Google promises AI that will not harm humans
Company sets out AI principles and promises technology will not be used for weapons or surveillance
Google has promised that it will not use its AI technology to harm people.
In a company blog post, CEO Sundar Pichai has laid out new principles for Google AI and promised it will not be used in technologies to harm people, conduct surveillance outside of accepted norms or breach human rights.
Last week Google said it was not renewing a contract with the US Department of Defence's Project Maven, which was using AI to analyse footage from military drones.
While the program was relatively small, it had attracted negative publicity, including objections and resignations from Google staffers.
In the new announcement, Pichai pledges to go beyond this, and promises that Google will not design or deploy AI in technologies that cause or are likely to cause harm; weapons or other technologies to harm people; surveillance technologies that violate internationally accepted norms; and technologies whose purpose contravenes widely accepted principles of international law and human rights.
The blog post also sets out seven principles for AI, including that AI research must be socially beneficial; it should avoid creation or reinforcement of bias such as cultural bias becoming coded into AI; it should be built and test for safety; it should be accountable to people, with appropriate opportunities for feedback, relevant explanations, and appeal under human direction; incorporate privacy by design; uphold high standards of scientific excellence including rigor and integrity; and should be made available for uses that accord with these principles.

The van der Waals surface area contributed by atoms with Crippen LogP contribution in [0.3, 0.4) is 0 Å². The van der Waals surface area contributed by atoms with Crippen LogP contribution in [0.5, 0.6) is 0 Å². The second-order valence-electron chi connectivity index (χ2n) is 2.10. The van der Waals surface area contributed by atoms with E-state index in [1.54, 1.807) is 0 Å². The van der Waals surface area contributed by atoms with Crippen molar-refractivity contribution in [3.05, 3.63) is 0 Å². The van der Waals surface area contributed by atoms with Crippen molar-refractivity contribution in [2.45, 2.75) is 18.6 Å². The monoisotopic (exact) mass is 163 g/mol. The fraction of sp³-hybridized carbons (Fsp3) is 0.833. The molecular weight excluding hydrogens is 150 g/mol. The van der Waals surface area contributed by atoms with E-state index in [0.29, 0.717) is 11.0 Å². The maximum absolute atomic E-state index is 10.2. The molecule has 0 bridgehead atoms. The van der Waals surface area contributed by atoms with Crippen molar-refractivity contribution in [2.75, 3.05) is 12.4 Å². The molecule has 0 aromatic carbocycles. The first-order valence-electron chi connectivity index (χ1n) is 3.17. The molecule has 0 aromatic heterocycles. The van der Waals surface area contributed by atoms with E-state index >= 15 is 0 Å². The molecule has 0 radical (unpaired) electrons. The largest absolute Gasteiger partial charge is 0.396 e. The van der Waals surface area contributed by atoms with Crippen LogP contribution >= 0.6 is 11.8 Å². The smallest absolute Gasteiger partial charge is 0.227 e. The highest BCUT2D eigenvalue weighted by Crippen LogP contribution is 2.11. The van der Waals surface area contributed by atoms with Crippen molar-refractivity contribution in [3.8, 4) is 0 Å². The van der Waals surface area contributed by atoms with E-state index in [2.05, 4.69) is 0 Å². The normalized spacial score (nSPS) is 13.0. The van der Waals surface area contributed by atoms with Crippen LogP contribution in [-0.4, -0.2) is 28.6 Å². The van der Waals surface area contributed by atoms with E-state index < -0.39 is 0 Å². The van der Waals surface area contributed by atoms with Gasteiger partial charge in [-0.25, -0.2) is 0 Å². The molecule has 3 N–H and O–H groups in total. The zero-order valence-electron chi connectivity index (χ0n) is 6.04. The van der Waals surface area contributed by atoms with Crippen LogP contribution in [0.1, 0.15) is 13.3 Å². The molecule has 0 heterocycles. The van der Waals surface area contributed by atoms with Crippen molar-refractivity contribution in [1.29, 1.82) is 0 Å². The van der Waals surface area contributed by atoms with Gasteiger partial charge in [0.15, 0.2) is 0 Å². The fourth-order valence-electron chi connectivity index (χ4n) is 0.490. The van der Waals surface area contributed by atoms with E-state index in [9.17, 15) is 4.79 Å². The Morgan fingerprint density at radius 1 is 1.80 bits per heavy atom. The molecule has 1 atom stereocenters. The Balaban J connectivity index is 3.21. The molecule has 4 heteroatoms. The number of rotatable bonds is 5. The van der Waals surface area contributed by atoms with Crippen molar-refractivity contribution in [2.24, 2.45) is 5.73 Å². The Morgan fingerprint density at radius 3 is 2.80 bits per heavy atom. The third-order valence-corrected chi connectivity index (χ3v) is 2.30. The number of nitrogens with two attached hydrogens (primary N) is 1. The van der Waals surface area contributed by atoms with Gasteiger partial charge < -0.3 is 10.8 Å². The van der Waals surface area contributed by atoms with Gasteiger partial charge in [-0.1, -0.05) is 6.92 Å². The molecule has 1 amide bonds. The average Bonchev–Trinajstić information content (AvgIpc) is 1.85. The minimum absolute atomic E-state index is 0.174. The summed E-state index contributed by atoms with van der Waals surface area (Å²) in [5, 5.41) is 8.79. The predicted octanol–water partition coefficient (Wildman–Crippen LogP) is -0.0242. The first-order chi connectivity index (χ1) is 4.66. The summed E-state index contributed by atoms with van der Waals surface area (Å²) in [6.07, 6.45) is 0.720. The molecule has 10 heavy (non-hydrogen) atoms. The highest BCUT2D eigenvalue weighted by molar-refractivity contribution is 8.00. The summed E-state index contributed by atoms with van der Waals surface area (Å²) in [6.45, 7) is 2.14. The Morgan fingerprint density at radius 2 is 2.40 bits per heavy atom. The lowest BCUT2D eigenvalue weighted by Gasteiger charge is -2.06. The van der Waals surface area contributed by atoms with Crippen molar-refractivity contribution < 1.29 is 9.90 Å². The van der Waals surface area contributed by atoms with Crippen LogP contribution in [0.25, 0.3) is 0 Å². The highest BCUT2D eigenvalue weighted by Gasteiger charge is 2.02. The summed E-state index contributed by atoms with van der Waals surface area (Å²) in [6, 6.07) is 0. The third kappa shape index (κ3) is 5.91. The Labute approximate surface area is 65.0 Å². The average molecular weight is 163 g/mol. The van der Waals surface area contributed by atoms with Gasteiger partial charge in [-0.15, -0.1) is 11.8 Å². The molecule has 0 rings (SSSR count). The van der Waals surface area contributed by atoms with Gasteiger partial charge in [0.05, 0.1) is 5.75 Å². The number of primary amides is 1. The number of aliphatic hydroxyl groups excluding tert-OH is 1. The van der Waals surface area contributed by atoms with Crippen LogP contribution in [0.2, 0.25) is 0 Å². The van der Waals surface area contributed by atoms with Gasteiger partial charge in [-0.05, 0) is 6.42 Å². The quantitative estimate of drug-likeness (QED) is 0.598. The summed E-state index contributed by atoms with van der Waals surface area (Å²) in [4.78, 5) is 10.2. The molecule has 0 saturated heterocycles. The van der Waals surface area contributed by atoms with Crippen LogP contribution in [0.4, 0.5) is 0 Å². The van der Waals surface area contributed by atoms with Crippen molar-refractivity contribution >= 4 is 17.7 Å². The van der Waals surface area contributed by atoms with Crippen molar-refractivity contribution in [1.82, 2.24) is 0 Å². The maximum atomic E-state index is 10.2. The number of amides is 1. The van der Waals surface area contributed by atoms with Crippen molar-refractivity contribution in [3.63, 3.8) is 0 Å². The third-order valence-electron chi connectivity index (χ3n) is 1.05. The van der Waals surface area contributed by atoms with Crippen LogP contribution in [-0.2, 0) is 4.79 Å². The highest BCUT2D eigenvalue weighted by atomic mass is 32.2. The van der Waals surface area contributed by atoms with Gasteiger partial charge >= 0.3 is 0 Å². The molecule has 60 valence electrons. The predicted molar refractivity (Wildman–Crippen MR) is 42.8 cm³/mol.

Pichai wrote: "We recognize that such powerful technology raises equally powerful questions about its use. How AI is developed and used will have a significant impact on society for many years to come. As a leader in AI, we feel a deep responsibility to get this right. So today, we're announcing seven principles to guide our work going forward. These are not theoretical concepts; they are concrete standards that will actively govern our research and product development and will impact our business decisions."
Google is already a member of the Partnership on Artificial Intelligence to Benefit People and Society (Partnership on AI for short), a non-profit industry body launched in September 2016, to address policy and ethics around AI, and other companies, such as Microsoft, have already set out AI codes of ethics.